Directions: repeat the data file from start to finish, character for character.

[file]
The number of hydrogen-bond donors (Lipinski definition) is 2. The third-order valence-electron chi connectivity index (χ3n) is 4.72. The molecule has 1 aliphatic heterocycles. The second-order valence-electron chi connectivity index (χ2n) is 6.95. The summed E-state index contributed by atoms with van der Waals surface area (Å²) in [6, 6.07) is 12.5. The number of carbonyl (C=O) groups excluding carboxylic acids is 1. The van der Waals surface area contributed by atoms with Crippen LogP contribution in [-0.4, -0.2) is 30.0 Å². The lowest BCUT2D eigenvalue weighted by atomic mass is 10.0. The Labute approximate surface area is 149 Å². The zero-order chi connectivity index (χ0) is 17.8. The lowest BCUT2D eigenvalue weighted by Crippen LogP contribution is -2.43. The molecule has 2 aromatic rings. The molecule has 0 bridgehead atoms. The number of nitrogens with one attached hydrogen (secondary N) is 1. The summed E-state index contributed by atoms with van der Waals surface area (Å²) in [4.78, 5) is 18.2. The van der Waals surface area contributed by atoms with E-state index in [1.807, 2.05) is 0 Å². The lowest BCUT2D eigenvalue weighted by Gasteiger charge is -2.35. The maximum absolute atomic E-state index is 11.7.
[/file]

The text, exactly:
The number of hydrogen-bond donors (Lipinski definition) is 2. The third-order valence-electron chi connectivity index (χ3n) is 4.72. The molecule has 1 aliphatic heterocycles. The second-order valence-electron chi connectivity index (χ2n) is 6.95. The summed E-state index contributed by atoms with van der Waals surface area (Å²) in [6, 6.07) is 12.5. The number of carbonyl (C=O) groups excluding carboxylic acids is 1. The van der Waals surface area contributed by atoms with Crippen LogP contribution in [-0.4, -0.2) is 30.0 Å². The lowest BCUT2D eigenvalue weighted by atomic mass is 10.0. The Labute approximate surface area is 149 Å². The zero-order chi connectivity index (χ0) is 17.8. The lowest BCUT2D eigenvalue weighted by Crippen LogP contribution is -2.43. The molecule has 2 aromatic rings. The molecule has 0 bridgehead atoms. The number of nitrogens with one attached hydrogen (secondary N) is 1. The summed E-state index contributed by atoms with van der Waals surface area (Å²) in [4.78, 5) is 18.2. The van der Waals surface area contributed by atoms with E-state index in [1.807, 2.05) is 0 Å². The lowest BCUT2D eigenvalue weighted by Gasteiger charge is -2.35. The maximum absolute atomic E-state index is 11.7.